I like January. So much possibility ahead, so many aspirations and resolutions. September should really be more depressing than January. It’s only in September when you realise you haven’t done any of the things you planned and it’s too late to bother anyway. January is a month of frugality (although more probably the first of many months of frugality), a time for healthy eating, a time for simplicity and warmth. In short, it’s a time for rice. Continue reading
Tag Archives: rice
“Extra large Bic Mac meal and a statin, please”
This week doctors called for a free statin to be served with fast food. The cholestrol lowering drug will help offset the more egregious effects of eating these foods, ‘a function equivalent to a filter on a cigarette or a seat-belt in a car’. Whilst initially sceptical, it doesn’t seem like the worst idea in the world. Would you feel odd popping a pill with your MacDo? Continue reading
Well it’s 2010, and between broken laptops and trips into a snowy, northern wilderness, it has taken me 10 days to sit down and write my first post of the new decade. No fireworks or pomp to herald its arrival, the stagnant cliches of annual renaissance having been hauled out with wreaths and baubles on the 6th. No, just a hearty and heartfelt bestowal of love and peace to all. I think this year is going to be great.
The northern wilderness of which I speak is a house in Nottinghamshire where I have spent several stints cooking this winter. The family that I cook for have recently opened the trailblazing School of Artisan Food, a remarkable and unique place where you can learn bread making (I’ve been promised a cut of their sourdough starter), cheese making, butchery (with the great Ray Smith of River Cottage fame), curing, preserving and brewing. Scandilicious Sig is going up there to lecture about terroirs, and they have bravely asked me to do a skills and techniques course. So if you fancy learning how to chop your fingers off then details will be on the website soon.
Anyhoo, inspired by Hollow Legs’ recent kedgeree piece I decided to feed my own version to the hungry guests for breakfast. The success of the dish was down, in part, to the green coriander seeds. They added a fresh, citrus edge to the kedgeree. If you grow your own coriander, let it go to seed and then harvest the minuscule emeralds when still young. Otherwise they can be bought online. Should you not manage to get hold of them, fear not – brown coriander seeds work perfectly well.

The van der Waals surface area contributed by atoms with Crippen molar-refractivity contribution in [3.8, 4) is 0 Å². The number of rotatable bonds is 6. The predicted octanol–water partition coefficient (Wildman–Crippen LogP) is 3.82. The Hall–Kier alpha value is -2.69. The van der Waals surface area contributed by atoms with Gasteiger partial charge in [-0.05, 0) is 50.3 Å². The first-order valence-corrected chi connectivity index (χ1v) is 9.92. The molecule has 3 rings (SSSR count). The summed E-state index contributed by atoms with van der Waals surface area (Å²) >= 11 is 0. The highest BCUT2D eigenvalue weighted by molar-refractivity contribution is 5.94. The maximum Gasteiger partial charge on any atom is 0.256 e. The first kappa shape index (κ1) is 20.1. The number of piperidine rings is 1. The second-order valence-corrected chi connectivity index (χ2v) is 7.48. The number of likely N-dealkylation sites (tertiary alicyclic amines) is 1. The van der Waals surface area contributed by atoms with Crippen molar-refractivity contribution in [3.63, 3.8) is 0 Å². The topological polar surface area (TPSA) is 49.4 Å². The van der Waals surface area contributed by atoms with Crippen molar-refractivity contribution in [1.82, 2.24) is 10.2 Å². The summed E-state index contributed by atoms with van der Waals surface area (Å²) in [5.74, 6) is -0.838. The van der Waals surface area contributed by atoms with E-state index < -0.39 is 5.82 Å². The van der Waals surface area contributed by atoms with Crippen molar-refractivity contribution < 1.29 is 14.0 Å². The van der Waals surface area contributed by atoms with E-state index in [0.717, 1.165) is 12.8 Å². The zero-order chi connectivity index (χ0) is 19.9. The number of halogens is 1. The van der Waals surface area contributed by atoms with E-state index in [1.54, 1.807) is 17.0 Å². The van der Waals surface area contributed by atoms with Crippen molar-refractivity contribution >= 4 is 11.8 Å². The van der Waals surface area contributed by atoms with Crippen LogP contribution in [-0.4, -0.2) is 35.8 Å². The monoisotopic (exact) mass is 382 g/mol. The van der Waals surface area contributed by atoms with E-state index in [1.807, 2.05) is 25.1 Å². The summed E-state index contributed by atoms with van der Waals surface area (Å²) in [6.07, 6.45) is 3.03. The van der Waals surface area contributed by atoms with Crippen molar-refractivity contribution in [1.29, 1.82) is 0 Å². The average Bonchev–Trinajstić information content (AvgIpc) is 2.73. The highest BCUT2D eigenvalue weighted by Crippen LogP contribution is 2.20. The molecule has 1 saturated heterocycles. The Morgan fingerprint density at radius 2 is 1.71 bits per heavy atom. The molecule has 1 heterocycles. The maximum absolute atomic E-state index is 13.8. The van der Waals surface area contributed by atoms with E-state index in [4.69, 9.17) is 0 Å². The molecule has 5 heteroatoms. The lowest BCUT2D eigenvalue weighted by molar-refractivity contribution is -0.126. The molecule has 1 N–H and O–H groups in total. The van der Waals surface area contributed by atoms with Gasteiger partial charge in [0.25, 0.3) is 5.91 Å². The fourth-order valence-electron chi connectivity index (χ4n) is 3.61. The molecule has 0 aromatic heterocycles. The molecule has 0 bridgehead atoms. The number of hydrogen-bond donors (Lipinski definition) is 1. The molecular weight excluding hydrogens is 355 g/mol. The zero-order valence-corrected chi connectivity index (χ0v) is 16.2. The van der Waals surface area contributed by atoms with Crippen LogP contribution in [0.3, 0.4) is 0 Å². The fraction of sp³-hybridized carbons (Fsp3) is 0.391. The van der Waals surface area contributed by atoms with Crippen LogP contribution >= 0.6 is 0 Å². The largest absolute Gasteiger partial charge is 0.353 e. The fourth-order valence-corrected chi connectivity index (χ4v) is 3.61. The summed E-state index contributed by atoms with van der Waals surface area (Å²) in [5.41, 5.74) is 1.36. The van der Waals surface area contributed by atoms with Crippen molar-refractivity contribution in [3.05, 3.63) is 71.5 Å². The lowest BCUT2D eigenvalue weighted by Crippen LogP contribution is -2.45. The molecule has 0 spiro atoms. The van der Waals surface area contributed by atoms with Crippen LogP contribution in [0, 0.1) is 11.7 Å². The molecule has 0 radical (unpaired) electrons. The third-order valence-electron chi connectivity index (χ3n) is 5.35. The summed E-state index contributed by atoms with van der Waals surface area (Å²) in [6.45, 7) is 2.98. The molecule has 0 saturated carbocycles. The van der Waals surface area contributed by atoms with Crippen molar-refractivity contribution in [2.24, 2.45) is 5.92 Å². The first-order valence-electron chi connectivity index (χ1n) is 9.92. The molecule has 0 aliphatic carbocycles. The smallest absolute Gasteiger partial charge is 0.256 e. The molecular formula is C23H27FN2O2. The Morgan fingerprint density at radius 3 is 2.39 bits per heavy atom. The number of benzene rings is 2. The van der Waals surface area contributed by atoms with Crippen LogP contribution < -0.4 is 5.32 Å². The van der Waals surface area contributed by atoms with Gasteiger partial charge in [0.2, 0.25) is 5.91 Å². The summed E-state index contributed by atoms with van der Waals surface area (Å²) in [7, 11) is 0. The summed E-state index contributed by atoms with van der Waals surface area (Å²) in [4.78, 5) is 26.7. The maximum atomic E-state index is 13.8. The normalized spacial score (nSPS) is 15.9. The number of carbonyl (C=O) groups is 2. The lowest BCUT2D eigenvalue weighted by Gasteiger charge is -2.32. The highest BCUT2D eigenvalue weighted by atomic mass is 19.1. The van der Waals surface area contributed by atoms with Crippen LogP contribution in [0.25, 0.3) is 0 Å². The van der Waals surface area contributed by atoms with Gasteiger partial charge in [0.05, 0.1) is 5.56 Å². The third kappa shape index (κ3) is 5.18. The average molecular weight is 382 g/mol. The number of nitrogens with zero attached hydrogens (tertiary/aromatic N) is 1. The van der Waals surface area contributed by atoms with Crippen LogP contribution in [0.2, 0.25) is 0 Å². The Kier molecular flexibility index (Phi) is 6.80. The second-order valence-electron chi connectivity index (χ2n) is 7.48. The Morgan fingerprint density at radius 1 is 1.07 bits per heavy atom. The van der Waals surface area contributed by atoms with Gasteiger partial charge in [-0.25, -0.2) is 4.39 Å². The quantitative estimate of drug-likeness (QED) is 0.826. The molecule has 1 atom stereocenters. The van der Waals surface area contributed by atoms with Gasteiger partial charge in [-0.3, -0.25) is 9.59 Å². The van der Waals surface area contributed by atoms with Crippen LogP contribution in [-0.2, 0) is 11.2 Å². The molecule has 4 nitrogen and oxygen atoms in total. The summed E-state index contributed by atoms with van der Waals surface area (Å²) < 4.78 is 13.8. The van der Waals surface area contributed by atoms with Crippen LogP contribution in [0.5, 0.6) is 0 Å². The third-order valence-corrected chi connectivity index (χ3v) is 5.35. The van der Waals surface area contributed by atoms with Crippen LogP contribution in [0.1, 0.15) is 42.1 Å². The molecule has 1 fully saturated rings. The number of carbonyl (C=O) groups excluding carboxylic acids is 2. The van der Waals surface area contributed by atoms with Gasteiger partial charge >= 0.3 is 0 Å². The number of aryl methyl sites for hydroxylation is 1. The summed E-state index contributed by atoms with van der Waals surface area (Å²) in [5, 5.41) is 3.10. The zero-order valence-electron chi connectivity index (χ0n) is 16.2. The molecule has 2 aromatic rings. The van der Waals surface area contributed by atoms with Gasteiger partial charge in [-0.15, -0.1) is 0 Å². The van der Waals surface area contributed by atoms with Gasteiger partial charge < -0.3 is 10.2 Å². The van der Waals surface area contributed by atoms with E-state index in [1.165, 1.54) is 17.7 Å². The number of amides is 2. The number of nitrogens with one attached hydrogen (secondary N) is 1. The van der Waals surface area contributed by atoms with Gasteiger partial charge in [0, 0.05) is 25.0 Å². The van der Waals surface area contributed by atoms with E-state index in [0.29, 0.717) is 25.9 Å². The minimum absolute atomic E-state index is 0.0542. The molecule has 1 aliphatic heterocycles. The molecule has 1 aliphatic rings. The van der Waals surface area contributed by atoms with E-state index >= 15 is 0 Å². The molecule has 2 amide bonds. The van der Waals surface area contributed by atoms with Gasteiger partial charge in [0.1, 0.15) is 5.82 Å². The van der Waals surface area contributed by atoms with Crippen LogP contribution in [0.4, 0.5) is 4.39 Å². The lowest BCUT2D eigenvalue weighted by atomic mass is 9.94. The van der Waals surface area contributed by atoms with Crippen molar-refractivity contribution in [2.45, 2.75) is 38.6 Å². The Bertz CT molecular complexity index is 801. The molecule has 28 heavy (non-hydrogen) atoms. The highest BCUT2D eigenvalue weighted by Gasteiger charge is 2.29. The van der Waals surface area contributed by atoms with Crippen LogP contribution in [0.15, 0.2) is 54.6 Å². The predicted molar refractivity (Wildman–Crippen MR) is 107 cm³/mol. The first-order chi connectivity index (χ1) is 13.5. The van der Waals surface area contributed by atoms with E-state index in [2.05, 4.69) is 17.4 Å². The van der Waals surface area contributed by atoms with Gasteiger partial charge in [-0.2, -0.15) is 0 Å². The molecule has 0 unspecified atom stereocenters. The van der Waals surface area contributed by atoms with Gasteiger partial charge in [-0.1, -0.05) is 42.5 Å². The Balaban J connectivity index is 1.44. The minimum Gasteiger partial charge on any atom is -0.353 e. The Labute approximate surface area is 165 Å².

2 large fillets of undyed smoked haddock
400ml whole milk
1 tsp crushed (preferably green) coriander seeds
½ tsp mild chilli powder
¼ tsp cayenne pepper
¼ tsp turmeric
350g basmati rice
1 onion, peeled and finely chopped
2 sticks celery, finely chopped
100 ml double cream
A handful of parsley, chopped
– Soak the basmati rice in cold water for 30 minutes, drain and rinse.
– Meanwhile boil the eggs for 5 minutes before running under cold water.
– Poach the fish in the milk and spices for 5 minutes until flaky. Drain, reserving the milk.
– Fry the onion and celery in a little oil until soft and translucent. Stir in the rice, season and add the milk and a little water if necessary (there should be twice liquid to rice in volume). Stir, bring to a boil, cover and simmer over a low heat for 15 minutes.
– Meanwhile, flake the fish (discarding the skin), and peel the eggs.
– Once the rice is cooked, add the fish, chopped parsley, cream and butter. Simmer for 5 minutes, stirring regularly.
– Check for seasoning and serve with your (hopefully soft boiled) eggs.
From next week there will be guest writers on this blog, kicking off with The Student Gourmet’s recipe for cider rarebit. If you would like to contribute recipes, articles, reviews, or just ramblings, then please send me an email: firstname.lastname@example.org. I look forward to hearing from you.